Haptic Skins of a Glass Eye is a durational performance as part of Ilona Sagar's solo show.
Friday, 9 October, 3 to 6pm
Saturday, 10 October, 3 to 6pm
Wednesday, 14 October, 3 to 6pm
Thursday, 15 October, 3 to 6pm
Friday, 16 October, 3 to 6pm
Saturday, 17 October, 3 to 6pm
Friday, 23 October, 3 to 6pm
Saturday, 24 October, 3 to 6pm
Ilona Sagar's newly completed film, Haptic Skins of a Glass Eye, combines references to affective computing, flat design, haptic technology and virtual design systems with historical and medieval studies of the glass delusion. This condition was an external manifestation of a psychiatric disorder recorded in Europe in between the 15th to 17th centuries. The first clear glass, cristallo, was invented 15th century, and it was around this time that the glass delusion was first reported. People feared that they were made of glass, pottery and wood and therefore likely to shatter into pieces. In modern times, the glass delusion has disappeared, accounts of people believing themselves to be materials have been replaced with the development of neurological terminology such as hypochondria. The exhibition unpicks the corporal dialect of the contemporary body and reveals the relationship we have to it as both an advanced and primal signifier. In the wake of our conflicting relationship to the virtual, advancements in technology have left a messy physiological residue. The link between language, surface, technologies and the body is a compelling subject and the basis of Sagar's on-going research.
Technical crew list: Gaffer operator Tom Nowell; voice mix Doug Haywood; sound design Patrick Burniston and Grader Jonny Tully; cast voice over Penelope McGhie and Gately Freeman; screen actors Jon Campling, Kitty Fredorec and Anoushka Jago; runners Sebastian Nowell, Simina Neagu, Amy Nickolls and Clare Armiger; glass maker special credit Jochen Holz.
Ilona Sagar (b 1985), lives and works in London. She received a BA in Fine Art from Goldsmiths College in 2008 and completed an MFA in Sculpture at the Royal College of Art in 2012.
Recent projects include solo project at Pumphouse Gallery, London as part of The Ground We Tread (2016); solo show with performances Haptic Skins of a Glass Eye Tenderpixel, London UK (2015); solo show with performance Mute Rehearsal, Vitrine Gallery, London UK (2015); Art Rotterdam, Main Section, Rotterdam NL with Tenderpixel (2015); solo show and performances PROSOPOPOEIA : MANUAL : HAND : BOOK, Assembly Passage Project, London UK (2014); performance I fell backwards and you were there at Hayward Gallery Project Space, London UK (2014); group exhibition What Love has to do with it, Hayward Gallery Project Space, London UK (2014); exhibition and performance Soft Addictions Embassy Gallery, Edinburgh UK (2014); exhibition Eupnea, Saturated Space research cluster, Architecture Association, London UK (2014); screening of Human Factors at Caroll/Fletcher, London UK (2014); performance Human Factors at Parasol Unit Foundation for Contemporary Art, London UK (2014); solo show Human Factors, Tenderpixel, London UK (2014); exhibition The Ballad of Peckham Rye, Bussey Building, London, Peckham UK (2013); performance Human Factors, Art on the Underground as part of Art Licks Weekend, London UK (2013); performance Heart of Darkness, Le Centre National d’Art Contemporain, Nice FR (2012); exhibition The Visionary Trading Project, Guest Projects, London UK (2012); solo exhibition and performance States of Matter, the Swiss Church, London UK (2011); and performance Architectural Playgrounds, Barbican, London UK (2010).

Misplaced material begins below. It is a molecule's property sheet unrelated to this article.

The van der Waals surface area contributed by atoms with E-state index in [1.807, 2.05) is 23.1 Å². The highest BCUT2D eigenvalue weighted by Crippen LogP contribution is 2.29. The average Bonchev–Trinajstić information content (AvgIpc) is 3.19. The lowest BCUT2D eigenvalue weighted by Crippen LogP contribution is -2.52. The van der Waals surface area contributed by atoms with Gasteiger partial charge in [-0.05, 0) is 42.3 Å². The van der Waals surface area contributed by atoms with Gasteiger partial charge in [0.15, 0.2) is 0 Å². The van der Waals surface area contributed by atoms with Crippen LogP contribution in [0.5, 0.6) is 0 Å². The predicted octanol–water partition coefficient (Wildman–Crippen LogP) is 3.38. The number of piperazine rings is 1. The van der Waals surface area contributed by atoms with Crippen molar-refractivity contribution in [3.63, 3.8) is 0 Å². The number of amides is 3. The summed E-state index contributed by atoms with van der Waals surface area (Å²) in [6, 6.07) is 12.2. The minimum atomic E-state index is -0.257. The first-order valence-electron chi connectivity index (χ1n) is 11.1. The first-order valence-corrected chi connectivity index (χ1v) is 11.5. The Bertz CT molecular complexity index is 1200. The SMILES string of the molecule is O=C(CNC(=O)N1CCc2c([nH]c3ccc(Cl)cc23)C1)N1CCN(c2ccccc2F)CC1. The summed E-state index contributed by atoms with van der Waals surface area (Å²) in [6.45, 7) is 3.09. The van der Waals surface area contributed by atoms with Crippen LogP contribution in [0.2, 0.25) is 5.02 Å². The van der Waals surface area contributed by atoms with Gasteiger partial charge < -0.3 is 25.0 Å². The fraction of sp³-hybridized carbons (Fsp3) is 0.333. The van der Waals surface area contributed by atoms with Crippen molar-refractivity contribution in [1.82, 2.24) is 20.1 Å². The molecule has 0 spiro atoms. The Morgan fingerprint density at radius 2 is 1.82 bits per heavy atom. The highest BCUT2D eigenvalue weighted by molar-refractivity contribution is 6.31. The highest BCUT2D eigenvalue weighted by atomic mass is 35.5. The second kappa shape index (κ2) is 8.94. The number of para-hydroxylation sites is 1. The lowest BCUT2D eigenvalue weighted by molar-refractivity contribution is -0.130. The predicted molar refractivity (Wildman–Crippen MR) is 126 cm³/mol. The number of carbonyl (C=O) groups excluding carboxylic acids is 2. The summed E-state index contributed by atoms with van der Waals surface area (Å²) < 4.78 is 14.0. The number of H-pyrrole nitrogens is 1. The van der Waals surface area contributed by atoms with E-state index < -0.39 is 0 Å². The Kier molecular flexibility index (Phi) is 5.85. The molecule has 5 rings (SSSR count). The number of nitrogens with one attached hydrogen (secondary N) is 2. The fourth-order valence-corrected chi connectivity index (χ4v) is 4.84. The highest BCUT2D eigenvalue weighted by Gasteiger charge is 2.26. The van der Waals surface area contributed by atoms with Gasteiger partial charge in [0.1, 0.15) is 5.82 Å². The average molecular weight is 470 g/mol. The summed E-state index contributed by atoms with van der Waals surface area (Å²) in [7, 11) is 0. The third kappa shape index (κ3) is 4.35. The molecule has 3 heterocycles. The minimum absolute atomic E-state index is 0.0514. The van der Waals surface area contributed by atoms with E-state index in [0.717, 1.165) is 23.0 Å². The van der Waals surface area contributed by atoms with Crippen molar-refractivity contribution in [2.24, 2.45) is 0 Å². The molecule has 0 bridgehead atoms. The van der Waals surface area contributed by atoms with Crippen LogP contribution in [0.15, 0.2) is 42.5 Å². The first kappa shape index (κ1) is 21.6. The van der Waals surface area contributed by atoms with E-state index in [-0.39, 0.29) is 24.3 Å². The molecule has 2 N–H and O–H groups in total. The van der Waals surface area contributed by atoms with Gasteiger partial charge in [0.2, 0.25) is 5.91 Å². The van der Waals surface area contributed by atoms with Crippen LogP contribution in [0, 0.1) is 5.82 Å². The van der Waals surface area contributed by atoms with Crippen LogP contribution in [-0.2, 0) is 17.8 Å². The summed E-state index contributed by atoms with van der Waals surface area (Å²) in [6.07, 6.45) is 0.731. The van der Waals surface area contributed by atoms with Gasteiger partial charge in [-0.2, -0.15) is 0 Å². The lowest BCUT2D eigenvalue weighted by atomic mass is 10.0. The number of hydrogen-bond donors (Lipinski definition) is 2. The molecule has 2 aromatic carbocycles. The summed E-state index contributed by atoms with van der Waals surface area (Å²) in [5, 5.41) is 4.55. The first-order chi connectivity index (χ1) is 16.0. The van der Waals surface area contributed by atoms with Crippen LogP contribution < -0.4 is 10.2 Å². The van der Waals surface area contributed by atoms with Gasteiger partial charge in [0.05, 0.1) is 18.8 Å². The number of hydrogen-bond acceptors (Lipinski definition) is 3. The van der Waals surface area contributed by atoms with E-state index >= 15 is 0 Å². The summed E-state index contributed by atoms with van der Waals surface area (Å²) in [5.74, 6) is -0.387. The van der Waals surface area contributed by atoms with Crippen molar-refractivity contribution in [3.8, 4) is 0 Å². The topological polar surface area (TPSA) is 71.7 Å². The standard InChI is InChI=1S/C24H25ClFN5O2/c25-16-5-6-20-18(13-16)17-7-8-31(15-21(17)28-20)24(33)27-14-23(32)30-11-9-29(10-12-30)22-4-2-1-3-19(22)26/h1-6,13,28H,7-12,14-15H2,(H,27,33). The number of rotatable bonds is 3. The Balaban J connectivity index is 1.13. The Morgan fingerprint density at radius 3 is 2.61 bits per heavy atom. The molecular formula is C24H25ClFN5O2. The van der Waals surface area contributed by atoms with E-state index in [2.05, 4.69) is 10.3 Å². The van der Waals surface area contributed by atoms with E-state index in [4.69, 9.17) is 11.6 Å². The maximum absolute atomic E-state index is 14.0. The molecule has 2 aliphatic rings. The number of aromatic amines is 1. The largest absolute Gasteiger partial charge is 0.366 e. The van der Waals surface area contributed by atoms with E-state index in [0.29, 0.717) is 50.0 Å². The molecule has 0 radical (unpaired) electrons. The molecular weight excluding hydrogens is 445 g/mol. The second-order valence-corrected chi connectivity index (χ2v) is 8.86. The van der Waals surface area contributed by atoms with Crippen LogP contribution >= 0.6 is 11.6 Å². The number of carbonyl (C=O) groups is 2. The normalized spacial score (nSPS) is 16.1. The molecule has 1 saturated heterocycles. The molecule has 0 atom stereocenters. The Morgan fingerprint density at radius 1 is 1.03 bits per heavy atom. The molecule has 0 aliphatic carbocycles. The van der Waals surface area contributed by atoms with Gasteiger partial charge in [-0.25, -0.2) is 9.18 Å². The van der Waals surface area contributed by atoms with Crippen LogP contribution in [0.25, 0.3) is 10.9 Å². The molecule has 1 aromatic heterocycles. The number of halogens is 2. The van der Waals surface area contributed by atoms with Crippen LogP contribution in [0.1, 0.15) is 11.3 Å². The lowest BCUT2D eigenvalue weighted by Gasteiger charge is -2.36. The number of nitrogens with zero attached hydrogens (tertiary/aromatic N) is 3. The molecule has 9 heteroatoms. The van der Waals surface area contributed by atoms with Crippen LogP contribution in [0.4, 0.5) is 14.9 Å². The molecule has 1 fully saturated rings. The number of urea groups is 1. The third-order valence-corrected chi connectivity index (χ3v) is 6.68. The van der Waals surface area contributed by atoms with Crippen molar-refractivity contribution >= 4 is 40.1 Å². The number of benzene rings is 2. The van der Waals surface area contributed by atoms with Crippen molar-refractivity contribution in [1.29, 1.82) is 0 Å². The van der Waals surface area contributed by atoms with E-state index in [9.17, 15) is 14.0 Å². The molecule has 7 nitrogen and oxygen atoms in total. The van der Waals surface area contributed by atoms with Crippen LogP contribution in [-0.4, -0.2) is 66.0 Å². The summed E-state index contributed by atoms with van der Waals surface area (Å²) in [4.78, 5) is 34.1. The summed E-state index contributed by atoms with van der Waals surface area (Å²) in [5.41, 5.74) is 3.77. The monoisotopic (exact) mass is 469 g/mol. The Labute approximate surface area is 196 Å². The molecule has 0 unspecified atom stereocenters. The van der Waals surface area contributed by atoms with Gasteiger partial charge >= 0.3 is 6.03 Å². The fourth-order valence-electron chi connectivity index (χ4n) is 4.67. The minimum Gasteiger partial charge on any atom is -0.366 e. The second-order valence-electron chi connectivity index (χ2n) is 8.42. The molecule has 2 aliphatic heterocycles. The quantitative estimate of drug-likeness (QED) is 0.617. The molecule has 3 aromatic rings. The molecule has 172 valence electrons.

We are grateful for the support of:
Thanks to: The British Library Manuscripts Image Archive; Chisenhale Art Place Studios; STO Werkstatt and Bowers & Wilkins for their support. Professor Paul Fletcher Psychiatrist and Professor of Health Neuroscience, Cambridge University; Dr Stephen L. Hicks, Nuffield Department of Clinical Neurosciences at the University of Oxford; Professor Edward Shorter History of Medicine and Psychiatry at the University of Toronto; glassmaker specialist Jochen Holz.